“On the other hand, they contribute to MNO revenues by buying wholesale services from them (eg, using the MNO network infrastructure). In SA, to date, only Cell C has hosted MVNOs and earned wholesale revenue from them. PnP Mobile will be the first MVNO to be hosted on the MTN platform,” says Pater.
Describing the benefits of MVNOs, he points out that in many instances, it concerns the product which may be designed to suit a specific group of customers, users and/or brand affiliation.
For example, he explains, certain members of the Afrikaans community may prefer a MVNO which communicates with them only in Afrikaans.
“In the case of FNB Connect, mobile or telecommunications products sold by FNB may be linked to certain other benefits associated with banking products from FNB. Entities such a Pick n Pay may link PnP Mobile products to other benefits associated with shopping at Pick n Pay stores.”
Nonetheless, Pater says churning existing subscribers away from the service providers they are using currently is the biggest Achilles heel for the MVNOs.
“There is a segment of the user base which is very price-sensitive and willing to keep changing mobile service providers to save a bit of money. However, these are also often subscribers who are either marginally profitable or not profitable at all. The ‘better quality’ subscribers do not change service providers as often and tend to remain more loyal.”
According to Pater, there may also be a level of distrust of MVNOs versus MNOs, as evidenced by the small number of active subscribers (in aggregate) the MVNOs have been able to attract over the years.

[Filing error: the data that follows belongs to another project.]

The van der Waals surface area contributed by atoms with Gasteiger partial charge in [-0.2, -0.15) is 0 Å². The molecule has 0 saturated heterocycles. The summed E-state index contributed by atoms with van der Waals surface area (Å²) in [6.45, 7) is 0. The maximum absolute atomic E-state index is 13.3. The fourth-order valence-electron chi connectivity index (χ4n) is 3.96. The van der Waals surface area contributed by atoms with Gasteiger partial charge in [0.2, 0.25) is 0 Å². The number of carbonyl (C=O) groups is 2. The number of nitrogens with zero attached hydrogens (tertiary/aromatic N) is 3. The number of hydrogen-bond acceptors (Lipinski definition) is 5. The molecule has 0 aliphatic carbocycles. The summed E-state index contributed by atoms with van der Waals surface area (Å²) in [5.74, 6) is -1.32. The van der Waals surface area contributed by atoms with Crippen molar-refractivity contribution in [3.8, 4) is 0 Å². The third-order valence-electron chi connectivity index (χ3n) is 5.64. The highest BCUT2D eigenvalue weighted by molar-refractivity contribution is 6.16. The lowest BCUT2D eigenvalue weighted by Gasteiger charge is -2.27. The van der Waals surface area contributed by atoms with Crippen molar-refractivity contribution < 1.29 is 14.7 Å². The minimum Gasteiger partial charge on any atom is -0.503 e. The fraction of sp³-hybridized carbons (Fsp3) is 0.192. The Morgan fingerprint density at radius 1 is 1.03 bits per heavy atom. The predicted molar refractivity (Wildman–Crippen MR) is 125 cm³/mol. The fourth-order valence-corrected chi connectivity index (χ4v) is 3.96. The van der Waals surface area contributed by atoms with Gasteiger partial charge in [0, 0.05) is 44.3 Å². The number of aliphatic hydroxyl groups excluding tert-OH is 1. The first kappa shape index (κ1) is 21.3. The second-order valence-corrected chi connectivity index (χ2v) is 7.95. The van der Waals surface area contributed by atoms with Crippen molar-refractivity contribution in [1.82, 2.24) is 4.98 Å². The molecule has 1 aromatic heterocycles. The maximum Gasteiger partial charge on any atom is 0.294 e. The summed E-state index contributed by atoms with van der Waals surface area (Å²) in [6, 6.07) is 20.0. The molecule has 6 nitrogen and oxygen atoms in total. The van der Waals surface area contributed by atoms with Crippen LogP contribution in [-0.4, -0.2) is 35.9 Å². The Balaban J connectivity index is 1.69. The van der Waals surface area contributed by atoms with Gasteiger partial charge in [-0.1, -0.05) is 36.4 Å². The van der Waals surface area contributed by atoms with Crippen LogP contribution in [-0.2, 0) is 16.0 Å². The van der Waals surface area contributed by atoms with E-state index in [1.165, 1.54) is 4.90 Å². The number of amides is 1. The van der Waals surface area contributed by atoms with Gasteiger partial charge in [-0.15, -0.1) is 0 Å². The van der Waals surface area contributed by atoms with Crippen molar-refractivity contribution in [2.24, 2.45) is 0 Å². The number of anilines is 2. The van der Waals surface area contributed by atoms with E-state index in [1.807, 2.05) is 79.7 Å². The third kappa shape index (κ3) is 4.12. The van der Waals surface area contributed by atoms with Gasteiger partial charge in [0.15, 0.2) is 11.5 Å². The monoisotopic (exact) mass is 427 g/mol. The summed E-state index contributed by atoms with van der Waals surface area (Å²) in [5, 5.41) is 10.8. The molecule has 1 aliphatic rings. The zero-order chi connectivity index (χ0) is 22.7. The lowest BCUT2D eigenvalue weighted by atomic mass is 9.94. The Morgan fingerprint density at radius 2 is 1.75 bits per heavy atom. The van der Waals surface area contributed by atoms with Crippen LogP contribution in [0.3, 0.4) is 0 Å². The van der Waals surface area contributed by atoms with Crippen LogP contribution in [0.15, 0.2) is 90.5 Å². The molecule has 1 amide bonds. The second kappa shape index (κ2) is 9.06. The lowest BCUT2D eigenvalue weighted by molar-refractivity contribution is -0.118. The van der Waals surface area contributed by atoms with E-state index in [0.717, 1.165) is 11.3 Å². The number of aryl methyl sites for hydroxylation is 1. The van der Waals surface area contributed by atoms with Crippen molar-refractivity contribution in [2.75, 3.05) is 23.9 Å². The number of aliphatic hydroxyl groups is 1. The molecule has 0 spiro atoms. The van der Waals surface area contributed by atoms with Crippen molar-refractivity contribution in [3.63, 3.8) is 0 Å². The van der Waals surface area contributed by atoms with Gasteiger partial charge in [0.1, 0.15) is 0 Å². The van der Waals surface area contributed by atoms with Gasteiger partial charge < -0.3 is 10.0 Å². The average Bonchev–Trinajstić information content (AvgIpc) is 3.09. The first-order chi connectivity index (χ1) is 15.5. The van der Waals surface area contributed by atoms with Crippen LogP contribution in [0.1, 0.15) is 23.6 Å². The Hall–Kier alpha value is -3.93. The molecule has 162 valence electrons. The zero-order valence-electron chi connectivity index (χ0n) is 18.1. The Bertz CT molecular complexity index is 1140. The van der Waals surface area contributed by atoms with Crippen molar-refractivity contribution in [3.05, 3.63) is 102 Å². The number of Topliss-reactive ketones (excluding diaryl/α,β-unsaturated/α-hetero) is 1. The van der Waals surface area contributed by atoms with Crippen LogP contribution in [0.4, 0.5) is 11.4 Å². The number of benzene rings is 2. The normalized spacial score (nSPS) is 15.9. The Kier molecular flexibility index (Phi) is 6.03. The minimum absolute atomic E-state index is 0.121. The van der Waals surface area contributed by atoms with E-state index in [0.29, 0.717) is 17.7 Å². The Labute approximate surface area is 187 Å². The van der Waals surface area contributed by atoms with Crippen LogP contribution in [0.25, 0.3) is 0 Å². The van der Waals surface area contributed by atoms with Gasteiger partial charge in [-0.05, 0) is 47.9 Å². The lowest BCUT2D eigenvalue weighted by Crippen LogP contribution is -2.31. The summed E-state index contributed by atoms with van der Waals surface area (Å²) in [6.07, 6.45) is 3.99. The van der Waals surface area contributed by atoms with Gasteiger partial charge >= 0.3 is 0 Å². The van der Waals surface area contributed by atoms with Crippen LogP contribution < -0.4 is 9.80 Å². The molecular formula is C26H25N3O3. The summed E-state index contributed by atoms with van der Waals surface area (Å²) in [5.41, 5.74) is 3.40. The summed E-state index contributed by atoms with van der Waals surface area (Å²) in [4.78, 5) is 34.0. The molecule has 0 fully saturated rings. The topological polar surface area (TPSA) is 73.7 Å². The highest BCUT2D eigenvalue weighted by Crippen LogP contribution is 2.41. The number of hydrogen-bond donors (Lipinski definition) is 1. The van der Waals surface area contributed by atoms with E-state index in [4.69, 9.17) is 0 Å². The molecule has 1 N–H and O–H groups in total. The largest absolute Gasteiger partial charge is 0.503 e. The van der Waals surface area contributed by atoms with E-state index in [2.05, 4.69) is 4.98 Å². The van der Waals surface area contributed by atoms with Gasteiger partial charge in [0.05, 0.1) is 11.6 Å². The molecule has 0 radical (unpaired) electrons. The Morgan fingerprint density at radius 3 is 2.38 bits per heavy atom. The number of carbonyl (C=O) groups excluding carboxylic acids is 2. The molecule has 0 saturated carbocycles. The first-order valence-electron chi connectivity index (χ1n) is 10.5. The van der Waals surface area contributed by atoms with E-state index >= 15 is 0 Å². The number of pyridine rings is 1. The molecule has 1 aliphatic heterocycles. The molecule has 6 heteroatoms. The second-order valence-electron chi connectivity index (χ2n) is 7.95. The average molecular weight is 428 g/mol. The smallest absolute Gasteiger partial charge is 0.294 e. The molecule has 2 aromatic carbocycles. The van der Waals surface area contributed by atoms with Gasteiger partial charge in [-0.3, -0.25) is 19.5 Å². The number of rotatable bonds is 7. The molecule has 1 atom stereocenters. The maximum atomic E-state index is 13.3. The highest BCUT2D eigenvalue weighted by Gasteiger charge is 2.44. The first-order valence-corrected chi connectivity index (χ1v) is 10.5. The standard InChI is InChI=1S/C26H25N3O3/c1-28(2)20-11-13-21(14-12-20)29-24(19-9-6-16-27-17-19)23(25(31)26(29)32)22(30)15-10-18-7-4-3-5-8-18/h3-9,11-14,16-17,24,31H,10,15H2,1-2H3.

“To date, only Cell C hosted MVNOs. Historically, this limited MVNO performance to the Cell C infrastructure which presented constraints once a user moved out of the urban environment – the quality of service may have been poor. This may change with Cell C roaming on the MTN network and with the larger MNOs beginning to host MVNOs.”
Another challenge is lack of attraction presented by MVNOs, Pater notes. “Typically, a MVNO tries to target a niche market to which it can appeal. In SA, many MVNOs have either chosen to target very niche markets which have been unsustainable and/or did not generate sufficient appeal within their target markets to become successful.”
Meanwhile, Arthur Goldstuck, MD of World Wide Worx, comments that MVNOs are complementary to the big telcos, representing an additional revenue stream and efficient use of available infrastructure capacity.
“It is very rare to see an MVNO become a major telco in its own right, as Virgin Mobile did in the US. Even there, however, the brand was eventually subsumed by one of the major telcos,” says Goldstuck.
“An MVNO is typically created to leverage the affinity to a brand of an existing, non-telco customer base, or to arbitrage the wholesale discount it receives from a telco in order to offer lower costs to consumers through minimising its profit margin. This means that it can be used to reward customer loyalty, leverage brand affinity or cut costs for consumers.”
He explains that with the demise of Virgin Mobile here, FNB Connect seems to be the leader, but has taken a knock over the past year.
“Other major players are Mr P Mobile, me&you Mobile, Trace Mobile and Afrihost Mobile. Standard Bank Mobile and PnP Mobile can be expected to compete strongly in this market,” Goldstuck concludes.